The New York Times recently published an article featuring Tesla's new Model S electric car. To say the author's experience with the car went poorly would be an understatement - he ultimately had to have the vehicle towed as it ran out of juice between charging stations, or so he claims.

Tesla supplied John Broder with a Model S for a trip down Interstate 95 that started in a Washington D.C. suburb. By his own account, the journalist started with a full charge and was able to make it to the Delaware charging station with roughly half of his battery remaining. He stopped in for a recharge and 49 minutes later, he says the display read "charge complete" with an estimated driving distance of 242 miles.

As Broder entered into New Jersey, however, he began to notice the battery level was dropping faster than the miles accumulated. He started to follow Tesla's recommended maximum range guidelines that includes battery-saving techniques like disabling the car's cabin heater and driving slower.

He made it to the next station, recharged a bit then drove another 79 miles to spend the night. When he shut the car off, the mileage estimate read 90 miles of range left. When Broder awoke, that figure dropped to 25 miles - not quite the 46 miles he needed to reach a recharging station.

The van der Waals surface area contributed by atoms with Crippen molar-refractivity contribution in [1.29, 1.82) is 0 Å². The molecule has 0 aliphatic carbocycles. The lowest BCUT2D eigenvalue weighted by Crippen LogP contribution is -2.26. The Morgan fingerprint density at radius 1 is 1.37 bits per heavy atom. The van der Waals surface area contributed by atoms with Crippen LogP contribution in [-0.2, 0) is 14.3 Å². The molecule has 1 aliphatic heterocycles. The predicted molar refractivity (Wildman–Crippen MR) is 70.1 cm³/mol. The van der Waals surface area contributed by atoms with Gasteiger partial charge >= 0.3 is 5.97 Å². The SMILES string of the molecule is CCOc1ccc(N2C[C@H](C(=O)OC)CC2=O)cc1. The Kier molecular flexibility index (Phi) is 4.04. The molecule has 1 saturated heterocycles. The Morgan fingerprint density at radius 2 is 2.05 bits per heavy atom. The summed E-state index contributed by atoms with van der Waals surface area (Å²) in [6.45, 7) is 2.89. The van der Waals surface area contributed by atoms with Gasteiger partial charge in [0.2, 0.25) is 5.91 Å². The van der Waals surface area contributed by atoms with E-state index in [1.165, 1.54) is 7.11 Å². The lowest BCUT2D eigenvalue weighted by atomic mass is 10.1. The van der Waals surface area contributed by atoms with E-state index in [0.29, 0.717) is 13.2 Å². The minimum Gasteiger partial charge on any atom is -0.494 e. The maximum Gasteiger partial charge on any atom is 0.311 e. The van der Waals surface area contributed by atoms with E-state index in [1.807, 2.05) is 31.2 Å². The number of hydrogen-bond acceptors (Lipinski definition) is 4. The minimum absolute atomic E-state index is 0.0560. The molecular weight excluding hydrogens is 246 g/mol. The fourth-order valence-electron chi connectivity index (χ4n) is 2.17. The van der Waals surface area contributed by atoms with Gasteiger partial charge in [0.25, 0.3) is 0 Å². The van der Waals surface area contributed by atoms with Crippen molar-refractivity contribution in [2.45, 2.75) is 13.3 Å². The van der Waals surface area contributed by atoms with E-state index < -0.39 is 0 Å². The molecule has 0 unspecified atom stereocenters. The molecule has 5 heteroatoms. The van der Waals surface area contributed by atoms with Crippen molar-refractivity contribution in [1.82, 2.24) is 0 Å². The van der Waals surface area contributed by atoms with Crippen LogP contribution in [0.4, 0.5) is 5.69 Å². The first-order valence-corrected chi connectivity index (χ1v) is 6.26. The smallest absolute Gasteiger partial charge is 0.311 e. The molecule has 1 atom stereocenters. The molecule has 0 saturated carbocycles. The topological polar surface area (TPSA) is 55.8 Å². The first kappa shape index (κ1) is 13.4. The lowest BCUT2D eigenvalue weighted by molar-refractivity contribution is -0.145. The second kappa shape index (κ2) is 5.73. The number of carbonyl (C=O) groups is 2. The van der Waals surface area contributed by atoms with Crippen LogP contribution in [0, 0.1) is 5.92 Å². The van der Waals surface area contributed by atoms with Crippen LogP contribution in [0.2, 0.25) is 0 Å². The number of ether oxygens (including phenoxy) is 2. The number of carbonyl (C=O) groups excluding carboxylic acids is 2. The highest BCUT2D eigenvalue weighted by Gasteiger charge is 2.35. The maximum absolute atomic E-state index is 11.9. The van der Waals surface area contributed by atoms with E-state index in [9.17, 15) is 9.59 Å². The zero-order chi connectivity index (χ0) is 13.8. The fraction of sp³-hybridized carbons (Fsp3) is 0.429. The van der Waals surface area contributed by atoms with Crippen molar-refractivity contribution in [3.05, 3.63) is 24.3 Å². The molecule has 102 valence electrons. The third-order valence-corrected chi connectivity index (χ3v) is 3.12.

Long story short - he didn't make it to the next station and had to call for a tow truck. He cites the extremely cold northeast weather - 10 degrees at one point - as the culprit for the poor battery life.

Tesla CEO Elon Musk, on the other hand, said the article about the Tesla's range in the cold weather was fake. He said vehicle logs tell the true story and that the reviewer didn't actually charge to the max and he even took a long detour. In an interview with CNBC, he said he believed the article was a bit of a setup and was pretty unreasonable.

For their part, the Times released a statement saying the article was completely factual and any suggestion to the contrary was flatly untrue. Regardless of whether or not the article was intentionally negative, shareholders quickly took notice. Stock value in the electric car company closed down more than two percent yesterday, one of the largest single-day declines since late last year.